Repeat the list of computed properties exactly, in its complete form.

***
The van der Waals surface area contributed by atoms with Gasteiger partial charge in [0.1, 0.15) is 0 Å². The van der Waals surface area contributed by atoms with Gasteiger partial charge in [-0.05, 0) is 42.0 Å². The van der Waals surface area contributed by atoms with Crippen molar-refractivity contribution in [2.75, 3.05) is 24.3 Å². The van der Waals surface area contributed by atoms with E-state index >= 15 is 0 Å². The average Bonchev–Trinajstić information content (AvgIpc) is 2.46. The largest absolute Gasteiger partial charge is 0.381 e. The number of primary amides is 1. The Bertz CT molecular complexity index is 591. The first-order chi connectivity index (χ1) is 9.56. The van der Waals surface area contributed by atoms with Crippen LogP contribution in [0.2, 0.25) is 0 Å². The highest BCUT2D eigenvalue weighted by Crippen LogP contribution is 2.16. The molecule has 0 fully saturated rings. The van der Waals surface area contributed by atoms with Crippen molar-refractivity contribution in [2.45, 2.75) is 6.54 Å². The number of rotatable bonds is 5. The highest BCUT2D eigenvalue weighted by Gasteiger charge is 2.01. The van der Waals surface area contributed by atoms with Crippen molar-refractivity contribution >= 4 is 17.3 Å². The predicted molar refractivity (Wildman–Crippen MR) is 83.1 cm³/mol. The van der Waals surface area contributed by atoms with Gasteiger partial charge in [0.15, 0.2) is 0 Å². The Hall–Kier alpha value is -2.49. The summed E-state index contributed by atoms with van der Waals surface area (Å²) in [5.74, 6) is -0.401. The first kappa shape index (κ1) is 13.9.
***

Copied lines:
The van der Waals surface area contributed by atoms with Gasteiger partial charge in [0.1, 0.15) is 0 Å². The van der Waals surface area contributed by atoms with Gasteiger partial charge in [-0.05, 0) is 42.0 Å². The van der Waals surface area contributed by atoms with Crippen molar-refractivity contribution in [2.75, 3.05) is 24.3 Å². The van der Waals surface area contributed by atoms with E-state index >= 15 is 0 Å². The average Bonchev–Trinajstić information content (AvgIpc) is 2.46. The largest absolute Gasteiger partial charge is 0.381 e. The number of primary amides is 1. The Bertz CT molecular complexity index is 591. The first-order chi connectivity index (χ1) is 9.56. The van der Waals surface area contributed by atoms with Crippen LogP contribution in [0.2, 0.25) is 0 Å². The highest BCUT2D eigenvalue weighted by Crippen LogP contribution is 2.16. The molecule has 0 fully saturated rings. The van der Waals surface area contributed by atoms with Crippen molar-refractivity contribution in [2.45, 2.75) is 6.54 Å². The number of rotatable bonds is 5. The highest BCUT2D eigenvalue weighted by Gasteiger charge is 2.01. The van der Waals surface area contributed by atoms with Crippen molar-refractivity contribution >= 4 is 17.3 Å². The predicted molar refractivity (Wildman–Crippen MR) is 83.1 cm³/mol. The van der Waals surface area contributed by atoms with Gasteiger partial charge in [0.15, 0.2) is 0 Å². The Hall–Kier alpha value is -2.49. The summed E-state index contributed by atoms with van der Waals surface area (Å²) in [5.74, 6) is -0.401. The first kappa shape index (κ1) is 13.9.